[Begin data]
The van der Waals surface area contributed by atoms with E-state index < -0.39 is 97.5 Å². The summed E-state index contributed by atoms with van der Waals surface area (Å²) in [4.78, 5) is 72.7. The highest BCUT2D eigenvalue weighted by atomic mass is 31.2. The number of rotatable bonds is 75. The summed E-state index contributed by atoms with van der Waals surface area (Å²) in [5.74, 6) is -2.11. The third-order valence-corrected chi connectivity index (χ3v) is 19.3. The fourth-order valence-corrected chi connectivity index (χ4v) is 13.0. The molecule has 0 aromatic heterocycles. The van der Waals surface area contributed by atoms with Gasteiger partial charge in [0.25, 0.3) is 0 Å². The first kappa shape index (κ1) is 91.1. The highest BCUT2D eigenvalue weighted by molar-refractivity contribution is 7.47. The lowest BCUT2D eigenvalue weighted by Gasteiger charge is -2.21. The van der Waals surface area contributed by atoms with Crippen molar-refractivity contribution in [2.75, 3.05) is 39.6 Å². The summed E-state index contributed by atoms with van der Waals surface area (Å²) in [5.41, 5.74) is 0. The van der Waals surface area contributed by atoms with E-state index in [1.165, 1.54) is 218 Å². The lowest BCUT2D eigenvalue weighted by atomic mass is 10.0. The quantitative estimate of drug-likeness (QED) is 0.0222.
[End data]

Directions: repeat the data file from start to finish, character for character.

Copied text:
The van der Waals surface area contributed by atoms with E-state index < -0.39 is 97.5 Å². The summed E-state index contributed by atoms with van der Waals surface area (Å²) in [4.78, 5) is 72.7. The highest BCUT2D eigenvalue weighted by atomic mass is 31.2. The number of rotatable bonds is 75. The summed E-state index contributed by atoms with van der Waals surface area (Å²) in [5.74, 6) is -2.11. The third-order valence-corrected chi connectivity index (χ3v) is 19.3. The fourth-order valence-corrected chi connectivity index (χ4v) is 13.0. The molecule has 0 aromatic heterocycles. The van der Waals surface area contributed by atoms with Gasteiger partial charge in [0.25, 0.3) is 0 Å². The first kappa shape index (κ1) is 91.1. The highest BCUT2D eigenvalue weighted by molar-refractivity contribution is 7.47. The lowest BCUT2D eigenvalue weighted by Gasteiger charge is -2.21. The van der Waals surface area contributed by atoms with Crippen molar-refractivity contribution in [2.75, 3.05) is 39.6 Å². The summed E-state index contributed by atoms with van der Waals surface area (Å²) in [5.41, 5.74) is 0. The van der Waals surface area contributed by atoms with E-state index in [1.165, 1.54) is 218 Å². The lowest BCUT2D eigenvalue weighted by atomic mass is 10.0. The quantitative estimate of drug-likeness (QED) is 0.0222.